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On January 16, 2020, the National Institute of Standards and Technology (NIST) issued version 1.0 of its Privacy Framework. The purpose of the Privacy Framework is to help organizations of all sizes use personal data such as protected health information while effectively managing privacy risks.
The Privacy Framework is a voluntary tool that not only helps with privacy risk management, it is also useful for achieving and demonstrating compliance with privacy regulations such as the Health Insurance Portability and Accountability Act (HIPAA), the California Consumer Privacy Act (CCPA), New York’s Stop Hacks and Improve Electronic Data Security (SHIELD) Act, and the EU’s General Data Protection Regulation (GDPR).
The Privacy Framework helps organizations identify the privacy outcomes they want to achieve, provides strategies to adopt to improve privacy protections and achieve those privacy goals, clarifies privacy management concepts, and explains how it can be used in conjunction with the NIST Cybersecurity Framework and how both work together. NIST explains that organizations that have adopted the NIST Cybersecurity Framework and have a good security posture but may not have addressed all of their privacy risks.
Version 1.0 retains the structure of the September 2019 draft version but includes several updates in response to public feedback. As with the draft version, the Privacy Framework consists of three sections: Core is a set of privacy activities, Profiles helps organizations determine which activities are required to achieve their privacy goals, and the Implementation Tiers section guides organizations through the process of optimizing their resources to address privacy risks.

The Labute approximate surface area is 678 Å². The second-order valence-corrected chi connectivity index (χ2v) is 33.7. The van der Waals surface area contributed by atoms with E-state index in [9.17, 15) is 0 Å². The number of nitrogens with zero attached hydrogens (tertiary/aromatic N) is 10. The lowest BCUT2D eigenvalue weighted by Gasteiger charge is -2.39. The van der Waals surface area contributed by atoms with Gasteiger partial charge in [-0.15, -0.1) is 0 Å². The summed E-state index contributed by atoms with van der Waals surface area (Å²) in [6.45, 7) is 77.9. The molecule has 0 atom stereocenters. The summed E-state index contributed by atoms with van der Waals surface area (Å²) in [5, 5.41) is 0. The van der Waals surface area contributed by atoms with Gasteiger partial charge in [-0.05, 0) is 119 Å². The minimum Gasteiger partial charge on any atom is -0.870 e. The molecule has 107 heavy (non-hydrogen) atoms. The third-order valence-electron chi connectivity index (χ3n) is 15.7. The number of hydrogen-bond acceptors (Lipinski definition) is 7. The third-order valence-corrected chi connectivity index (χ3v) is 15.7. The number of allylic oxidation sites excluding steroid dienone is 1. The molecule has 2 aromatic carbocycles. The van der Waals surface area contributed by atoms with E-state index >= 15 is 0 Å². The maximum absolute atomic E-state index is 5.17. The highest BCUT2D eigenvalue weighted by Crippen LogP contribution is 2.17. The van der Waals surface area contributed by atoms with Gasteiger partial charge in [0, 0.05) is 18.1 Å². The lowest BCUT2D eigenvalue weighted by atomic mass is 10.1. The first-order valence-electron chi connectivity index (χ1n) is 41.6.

The Privacy Framework is not only concerned with protecting sensitive data such as Social Security numbers, it will help to ensure that lower value data is also protected; such as data types that could be combined with others and become sensitive as a unit. New uses for data are regularly being discovered, such as for artificial intelligence. It is therefore important to adopt a framework for managing privacy risks that rather than having a checklist of tasks to perform. Adoption of the Privacy Framework will allow organizations to develop policies, procedures, and strategies to protect data, manage privacy risks effectively, and ensure those risks continue to be managed over time.
The framework will help organizations future-proof their products and services with privacy practices that will adapt to changing technologies, policies, and new legislation. The framework also addresses some privacy aspects that are missing from HIPAA but are particularly relevant today due to advances in technology.
“People continue to yearn for more guidance on how to do privacy risk management,” said Naomi Lefkovitz. “We have released a companion roadmap for the framework to point the way toward more research to address current privacy challenges, and we are building a repository of guidance resources to support implementation of the framework. We hope the community of users will contribute to it to advance privacy for the good of all.”
The NIST Privacy Framework: A Tool for Improving Privacy through Enterprise Risk Management is available for download on NIST’s website (PDF).